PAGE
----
Coffee is an essential part of many Australian's daily routines. Every weekend they socialize over a coffee after a busy work week or go to their favourite cafe for a takeaway to kickstart their day. And the numbers don't lie, according to the Australian Bureau of Statistics, Australians are actually consuming around 16.3 million coffees on an average day!
Whilst Australian consumers may not be able to do without this now ingrained ritual, they are slowly facing up to the environmental impact their caffeine habit is having. Roughly 2,700,000 takeaway coffee cups are thrown away every day, creating serious damage to our environment. Thankfully, consumers and coffee providers, like yourselves, are becoming more aware of this issue and are now beginning to take meaningful steps towards what we call ‘sustainable coffee’.
Sustainable coffee is coffee that is produced and served in a manner that is kind to our environment and our producers. As you would already know, here in Australia, one of the sustainable coffee practices that we've embraced is the use of reusable coffee cups. This practice makes a big difference to the number of cups that end up in landfill every year. Currently, there are more than 400 local cafes that are encouraging their customers to bring and use their own reusable cups when ordering coffee (no doubt you will recognise some of your customers on this list!).
Australia is also seeing a surge in the number of companies manufacturing reusable cups. The most popular brand on the market is KeepCup from Melbourne's Fitzroy, which make their cups from recyclable plastic. Alternatively, Frank Green SmartCup make reusable bottles and cups with a built-in technology called CafePay.
Photo: KeepCup's reusable cups
This boom in environmentally-focussed consumerism has also seen the rise of smaller, more unique cup producers like Victoria-based JOCO Cups, SoL Cups from Sydney and Pottery for the Planet on the Sunshine Coast.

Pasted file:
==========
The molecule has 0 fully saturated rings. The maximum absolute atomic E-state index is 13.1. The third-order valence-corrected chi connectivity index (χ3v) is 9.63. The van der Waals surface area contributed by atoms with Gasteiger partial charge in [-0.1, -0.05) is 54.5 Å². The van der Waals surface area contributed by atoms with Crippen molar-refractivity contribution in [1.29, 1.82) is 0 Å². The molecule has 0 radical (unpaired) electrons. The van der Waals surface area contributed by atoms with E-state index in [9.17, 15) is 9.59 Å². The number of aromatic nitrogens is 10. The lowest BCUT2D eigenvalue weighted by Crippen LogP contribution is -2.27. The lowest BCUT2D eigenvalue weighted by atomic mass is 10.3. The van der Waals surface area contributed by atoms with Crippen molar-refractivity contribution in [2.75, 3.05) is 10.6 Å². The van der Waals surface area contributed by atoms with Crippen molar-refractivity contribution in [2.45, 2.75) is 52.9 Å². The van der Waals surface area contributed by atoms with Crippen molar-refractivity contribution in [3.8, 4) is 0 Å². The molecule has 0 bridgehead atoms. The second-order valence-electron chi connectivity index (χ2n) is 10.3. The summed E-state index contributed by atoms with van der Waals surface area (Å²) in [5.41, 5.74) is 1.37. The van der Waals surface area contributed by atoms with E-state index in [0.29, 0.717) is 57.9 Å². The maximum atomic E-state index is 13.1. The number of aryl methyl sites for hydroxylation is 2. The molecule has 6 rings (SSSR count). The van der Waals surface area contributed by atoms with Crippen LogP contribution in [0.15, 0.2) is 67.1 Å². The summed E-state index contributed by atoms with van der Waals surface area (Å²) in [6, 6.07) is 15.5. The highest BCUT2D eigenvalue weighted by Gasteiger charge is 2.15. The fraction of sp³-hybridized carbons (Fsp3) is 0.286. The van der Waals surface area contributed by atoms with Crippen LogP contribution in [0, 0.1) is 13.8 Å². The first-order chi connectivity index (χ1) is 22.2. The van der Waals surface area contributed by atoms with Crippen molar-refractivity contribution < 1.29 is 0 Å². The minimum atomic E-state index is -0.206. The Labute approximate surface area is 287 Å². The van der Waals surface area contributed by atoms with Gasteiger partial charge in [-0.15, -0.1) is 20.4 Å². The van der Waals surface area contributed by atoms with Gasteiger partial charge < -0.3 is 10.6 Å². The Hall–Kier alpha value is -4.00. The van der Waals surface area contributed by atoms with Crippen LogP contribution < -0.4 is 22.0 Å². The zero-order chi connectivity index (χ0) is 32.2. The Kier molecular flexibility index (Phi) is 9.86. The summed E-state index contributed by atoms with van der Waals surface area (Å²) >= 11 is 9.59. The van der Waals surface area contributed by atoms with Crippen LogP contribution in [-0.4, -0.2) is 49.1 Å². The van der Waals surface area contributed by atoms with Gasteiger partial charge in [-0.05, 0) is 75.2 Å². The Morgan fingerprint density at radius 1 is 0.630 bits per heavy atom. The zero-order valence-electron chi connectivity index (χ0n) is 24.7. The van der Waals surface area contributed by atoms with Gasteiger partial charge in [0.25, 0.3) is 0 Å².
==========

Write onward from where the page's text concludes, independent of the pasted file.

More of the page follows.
But as you know, being sustainable isn’t just about using reusable or biodegradable cups, it’s also about how the coffee is grown, harvested, and roasted. Traditional farming techniques or cultivation methods still have the lowest impact on our environment. This is because the crops are either organic or shade-grown, meaning, they don’t require more water, fertilizers, and other chemical treatments.
Around Australia there are several coffee producers that implement this kind of sustainable practice and we are proud to call them our customers.
One example is Sacred Grounds. The Sydney-based coffee wholesaler sources their beans only from organic farmers and producers. They also follow the ‘Low Carbon Footprint’ sustainability practice where they limit their transport mileage so it will have a smaller impact on the environment. Their best-selling Neighbours Blend product, for instance, gets its beans from South East Asia and PNG.
Sacred Grounds also minimizes the amount of plastic and paper they use. They only sell recyclable takeaway cups and trays from BioPak and often use hessian coffee sacks instead of bubble wrap.
Gloria Jean’s Coffees is a retailer embracing sustainability. Their coffee promotes sustainable farming and a healthier environment. They have an ongoing collaboration with Rainforest Alliance and were even given a Corporate Green Globe Award, which recognized their commitment to sustainability - a first for an Australian company. The Castle Hill-based coffee chain is also offering a wide range of coffee blends that contain beans coming from Rainforest Alliance Certified™ farms.
Alongside Sacred Grounds and Gloria Jean’s, Genovese is a roaster that is using several sustainability practices. They have minimized their electricity grid usage through installing a 60kW solar panel system and they also make all of their takeaway coffee cups 100 percent compostable.
And finally we have Syndicate Coffee who were the first specialty roaster in the country to use high barrier and fully compostable packaging. This packaging doesn’t only make their coffee fresher, it also keeps them plastic-free and environmentally-friendly.
A single cup of coffee can cost the environment in significant ways and as an industry it's important that we are leading the way in sustainable practices. This is not only for the benefit of the environment but also for your customers (and your customers' customers) who can vote with their wallet. So our advice is to embrace a sustainability philosophy and make simple changes that will make a big impact.
Know anyone else doing great things to make coffee more sustainable in Australia? Comment below and give them a shout out!
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